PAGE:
The talking drum is an hourglass-shaped drum from West Africa, whose pitch can be regulated to mimic the tone and prosody of human speech. It has two drumheads connected by leather tension cords, which allow the player to modulate the pitch of the drum by squeezing the cords between their arm and body. A skilled player is able to play whole phrases. Most talking drums sound like a human humming depending on the way you play. Similar hourglass-shaped drums are found in Asia, but they are not used to mimic speech, although the idakka is used to mimic vocal music.
The origin of the talking drum can be traced to the Old Oyo Empire in South-West, Nigeria. It was introduced as a means of communication during inauguration of the Alaafin of Oyo. It is also used during festivals and served as a signal to herald the arrival of an important personality. The talking drum is arguably one of the oldest traditional instruments in Africa.
The Yoruba people of south western Nigeria and Benin and the Dagomba of northern Ghana have developed a highly sophisticated genre of griot music centering on the talking drum.
Many variants of the talking drums evolved, with most of them having the same construction mentioned above. Soon, many non-hourglass shapes showed up and were given special names, such as the Dunan, Sangban, Kenkeni, Fontomfrom and Ngoma drums. Interestingly, this construction is limited to within the contemporary borders of West Africa, with exceptions to this rule being northern Cameroon and western Chad; areas which have shared populations belonging to groups predominant in their bordering West African countries, such as the Kanuri, Djerma, Fulani and Hausa.
African Musicians from the old school to the new school has found so much love in this instrument. The talking drum has a way of making their sounds more African. The drum is mostly beaten by men, but of recent women has started playing it as well.
Types of Talking Drum
There are different types of talking drums. The only way they can be differentiated is by size. They include the Iya-Ilu (Mother of Drums), gangan, and omele.
SINCE inception, the talking drum is played uniquely by the Yoruba people, although many other African tribes play talking drums, majority sometimes do not go beyond the peripheral to display the exact meaning but only showcase basic rhythms of drum conversations.
However, given the aphorism that a thousand mile begins with a step, the drum music culture has gradually carved a niche for the Yoruba race given the deep and enviable messages it relays while being played. Yoruba Drum Festival, YDF, is a leadership initiative, cultural diplomacy and tourism development which are strategically created to serve as a refreshing introduction of Yoruba culture and language to a global audience. Given to the importance of drum and drumming in Yorubas social cultural life, The Yoruba Drum Festival, YDF was developed by Ayodele Ganiu in December 2009 at the Institute for Cultural Diplomacy, ICD, and Berlin in Germany to help promote the rich cultural legacy of drum. As an ICD Academy alumnus, Ganiu worked in consultation with Katharine Muller who is the former Managing Director of Institute for Cultural Diplomacy, ICD, Mark Donfried, Aare Lekan Amida the President of Egbe Omo Oduduwa Berlin e.V and Mr Ayodele L. Ayodeji, the former Minister, Embassy of the Federal Republic of Nigeria, Germany.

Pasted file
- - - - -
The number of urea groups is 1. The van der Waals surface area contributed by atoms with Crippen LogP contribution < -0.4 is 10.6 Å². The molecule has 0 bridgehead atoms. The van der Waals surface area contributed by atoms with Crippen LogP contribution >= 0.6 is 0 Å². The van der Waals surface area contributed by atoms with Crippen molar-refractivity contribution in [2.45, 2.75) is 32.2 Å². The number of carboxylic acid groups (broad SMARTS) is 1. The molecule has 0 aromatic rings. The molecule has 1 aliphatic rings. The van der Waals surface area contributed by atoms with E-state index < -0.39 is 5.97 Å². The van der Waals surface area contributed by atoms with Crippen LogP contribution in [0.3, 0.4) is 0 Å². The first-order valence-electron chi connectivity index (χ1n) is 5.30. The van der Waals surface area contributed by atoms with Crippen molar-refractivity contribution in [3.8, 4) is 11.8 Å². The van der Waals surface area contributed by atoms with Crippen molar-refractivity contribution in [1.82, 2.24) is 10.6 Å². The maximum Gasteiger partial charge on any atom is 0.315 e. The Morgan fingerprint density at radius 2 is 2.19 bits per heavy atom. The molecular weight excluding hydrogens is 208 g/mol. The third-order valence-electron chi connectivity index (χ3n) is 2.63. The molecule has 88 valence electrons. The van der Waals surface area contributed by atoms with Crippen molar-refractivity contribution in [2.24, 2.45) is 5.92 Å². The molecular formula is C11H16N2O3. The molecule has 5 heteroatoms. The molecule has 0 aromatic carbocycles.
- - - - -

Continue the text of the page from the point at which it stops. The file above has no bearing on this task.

VDF is also a project of Intro Afrika, an art firm co-founded by Ganiu to promote intercultural relations by showcasing African cultures to global audiences through music and other artistic productions. The major goals of YDF are to reconnect the Yoruba in Africa and in the Diaspora to their roots, a necessity to expose aspects of Yoruba culture to a global audience and to encourage interest in and preserve the Yoruba language. In its process of contributing to tourism development in Yoruba land, YDF is also affiliated with reputable international organisations which include; Egbe Omo Oduduwa Berlin e.V, African Languages Technology Initiative (ALT-I), Egbe Omo Oduduwa, Kenya and Institute for Cultural Diplomacy, ICD. At the recent Lagos public awareness show at Yoruba Tennis Club, at Onikan, YDF made the audience to know that there is a conceptual engagement between the mediating role of Yoruba performers and the thematic and structural features of their performances. Also, Yoruba entertainment performances, he explained, are defined by the constant interplay of the elements of play and spirituality as controlled by the agency of the performer. At the show, the drummers demonstrated how drumming in Yoruba land goes beyond mere entertainment.
One out of many in the business is the renowned queen of talking drum in Africa, Coming from a family with deep traditional, religious and cultural backgrounds, Ara had the opportunity of witnessing tradition festivals, cultural events such as; OGUN FESTIVAL, ILEYA FESTIVAL and many others. It was during one of such festivals she began to pick up interest in the Talking Drum and had the rare opportunity due to her royal ancestry of meeting the best talking drummer in the land and soon she fell completely in love.
So when it was time to create an identity for Ara, many musical instruments were tried on but after coming in contact with the Talking drum again, she quickly relived her childhood and in no time she settled for it.
Ara has been showcasing the love she got for talking drum, and this said instrument has really made her what she is today and has equally made her tour the world with her music.
When next you travel for a festival or occasion in South-West, Nigeria, look out for the talking drum!